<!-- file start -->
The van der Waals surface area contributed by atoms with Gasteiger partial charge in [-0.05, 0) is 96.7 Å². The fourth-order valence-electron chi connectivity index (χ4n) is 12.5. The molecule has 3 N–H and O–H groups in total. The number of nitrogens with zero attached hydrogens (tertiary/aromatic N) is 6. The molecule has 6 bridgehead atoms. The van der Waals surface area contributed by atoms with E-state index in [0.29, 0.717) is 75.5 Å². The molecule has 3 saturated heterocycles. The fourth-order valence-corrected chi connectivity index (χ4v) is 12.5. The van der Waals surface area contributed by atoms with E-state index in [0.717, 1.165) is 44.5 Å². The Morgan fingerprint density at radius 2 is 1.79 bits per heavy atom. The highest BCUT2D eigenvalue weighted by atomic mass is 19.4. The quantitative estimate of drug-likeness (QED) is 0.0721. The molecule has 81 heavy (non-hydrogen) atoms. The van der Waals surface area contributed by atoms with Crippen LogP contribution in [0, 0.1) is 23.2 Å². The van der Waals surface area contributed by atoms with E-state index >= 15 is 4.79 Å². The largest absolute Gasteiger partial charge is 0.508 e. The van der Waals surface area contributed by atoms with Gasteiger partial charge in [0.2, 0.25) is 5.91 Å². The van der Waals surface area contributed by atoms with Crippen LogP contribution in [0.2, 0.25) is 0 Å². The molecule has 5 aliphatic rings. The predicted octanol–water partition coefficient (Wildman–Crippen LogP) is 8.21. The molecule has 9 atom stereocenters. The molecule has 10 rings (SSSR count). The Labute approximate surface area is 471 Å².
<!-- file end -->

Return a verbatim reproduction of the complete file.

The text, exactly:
The van der Waals surface area contributed by atoms with Gasteiger partial charge in [-0.05, 0) is 96.7 Å². The fourth-order valence-electron chi connectivity index (χ4n) is 12.5. The molecule has 3 N–H and O–H groups in total. The number of nitrogens with zero attached hydrogens (tertiary/aromatic N) is 6. The molecule has 6 bridgehead atoms. The van der Waals surface area contributed by atoms with E-state index in [0.29, 0.717) is 75.5 Å². The molecule has 3 saturated heterocycles. The fourth-order valence-corrected chi connectivity index (χ4v) is 12.5. The van der Waals surface area contributed by atoms with E-state index in [0.717, 1.165) is 44.5 Å². The Morgan fingerprint density at radius 2 is 1.79 bits per heavy atom. The highest BCUT2D eigenvalue weighted by atomic mass is 19.4. The quantitative estimate of drug-likeness (QED) is 0.0721. The molecule has 81 heavy (non-hydrogen) atoms. The van der Waals surface area contributed by atoms with Crippen LogP contribution in [0, 0.1) is 23.2 Å². The van der Waals surface area contributed by atoms with E-state index >= 15 is 4.79 Å². The largest absolute Gasteiger partial charge is 0.508 e. The van der Waals surface area contributed by atoms with Gasteiger partial charge in [0.2, 0.25) is 5.91 Å². The van der Waals surface area contributed by atoms with Crippen LogP contribution in [0.2, 0.25) is 0 Å². The molecule has 5 aliphatic rings. The predicted octanol–water partition coefficient (Wildman–Crippen LogP) is 8.21. The molecule has 9 atom stereocenters. The molecule has 10 rings (SSSR count). The Labute approximate surface area is 471 Å².